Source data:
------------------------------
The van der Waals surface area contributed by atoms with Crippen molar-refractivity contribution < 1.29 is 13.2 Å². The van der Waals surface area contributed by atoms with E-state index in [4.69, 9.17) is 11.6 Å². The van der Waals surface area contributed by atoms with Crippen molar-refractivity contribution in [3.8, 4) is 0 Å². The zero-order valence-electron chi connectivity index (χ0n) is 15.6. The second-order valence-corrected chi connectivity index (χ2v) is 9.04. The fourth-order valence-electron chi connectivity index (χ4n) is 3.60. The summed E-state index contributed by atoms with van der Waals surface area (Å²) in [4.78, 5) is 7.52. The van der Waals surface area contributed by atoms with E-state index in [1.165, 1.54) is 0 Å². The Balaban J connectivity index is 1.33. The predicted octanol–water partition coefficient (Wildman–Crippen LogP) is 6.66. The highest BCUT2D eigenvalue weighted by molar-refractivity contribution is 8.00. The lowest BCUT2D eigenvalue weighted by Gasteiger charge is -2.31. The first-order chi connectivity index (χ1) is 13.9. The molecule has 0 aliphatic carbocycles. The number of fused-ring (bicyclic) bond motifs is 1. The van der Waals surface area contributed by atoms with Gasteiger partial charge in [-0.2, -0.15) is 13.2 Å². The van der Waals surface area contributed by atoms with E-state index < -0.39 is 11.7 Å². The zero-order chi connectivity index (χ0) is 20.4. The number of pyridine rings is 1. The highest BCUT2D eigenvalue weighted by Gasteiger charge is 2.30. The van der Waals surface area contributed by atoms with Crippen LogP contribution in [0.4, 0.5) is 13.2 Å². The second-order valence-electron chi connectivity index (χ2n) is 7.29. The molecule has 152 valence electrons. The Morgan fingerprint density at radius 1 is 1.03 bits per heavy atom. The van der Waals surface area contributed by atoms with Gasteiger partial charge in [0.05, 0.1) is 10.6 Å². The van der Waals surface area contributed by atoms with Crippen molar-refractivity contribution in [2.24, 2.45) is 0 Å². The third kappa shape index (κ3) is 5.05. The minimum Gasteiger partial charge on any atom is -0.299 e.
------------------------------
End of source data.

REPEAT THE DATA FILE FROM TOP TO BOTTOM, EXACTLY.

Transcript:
The van der Waals surface area contributed by atoms with Crippen molar-refractivity contribution < 1.29 is 13.2 Å². The van der Waals surface area contributed by atoms with E-state index in [4.69, 9.17) is 11.6 Å². The van der Waals surface area contributed by atoms with Crippen molar-refractivity contribution in [3.8, 4) is 0 Å². The zero-order valence-electron chi connectivity index (χ0n) is 15.6. The second-order valence-corrected chi connectivity index (χ2v) is 9.04. The fourth-order valence-electron chi connectivity index (χ4n) is 3.60. The summed E-state index contributed by atoms with van der Waals surface area (Å²) in [4.78, 5) is 7.52. The van der Waals surface area contributed by atoms with E-state index in [1.165, 1.54) is 0 Å². The Balaban J connectivity index is 1.33. The predicted octanol–water partition coefficient (Wildman–Crippen LogP) is 6.66. The highest BCUT2D eigenvalue weighted by molar-refractivity contribution is 8.00. The lowest BCUT2D eigenvalue weighted by Gasteiger charge is -2.31. The first-order chi connectivity index (χ1) is 13.9. The molecule has 0 aliphatic carbocycles. The number of fused-ring (bicyclic) bond motifs is 1. The van der Waals surface area contributed by atoms with Gasteiger partial charge in [-0.2, -0.15) is 13.2 Å². The van der Waals surface area contributed by atoms with E-state index < -0.39 is 11.7 Å². The zero-order chi connectivity index (χ0) is 20.4. The number of pyridine rings is 1. The highest BCUT2D eigenvalue weighted by Gasteiger charge is 2.30. The van der Waals surface area contributed by atoms with Crippen LogP contribution in [0.4, 0.5) is 13.2 Å². The second-order valence-electron chi connectivity index (χ2n) is 7.29. The molecule has 152 valence electrons. The Morgan fingerprint density at radius 1 is 1.03 bits per heavy atom. The van der Waals surface area contributed by atoms with Gasteiger partial charge in [0.05, 0.1) is 10.6 Å². The van der Waals surface area contributed by atoms with Crippen molar-refractivity contribution in [2.24, 2.45) is 0 Å². The third kappa shape index (κ3) is 5.05. The minimum Gasteiger partial charge on any atom is -0.299 e.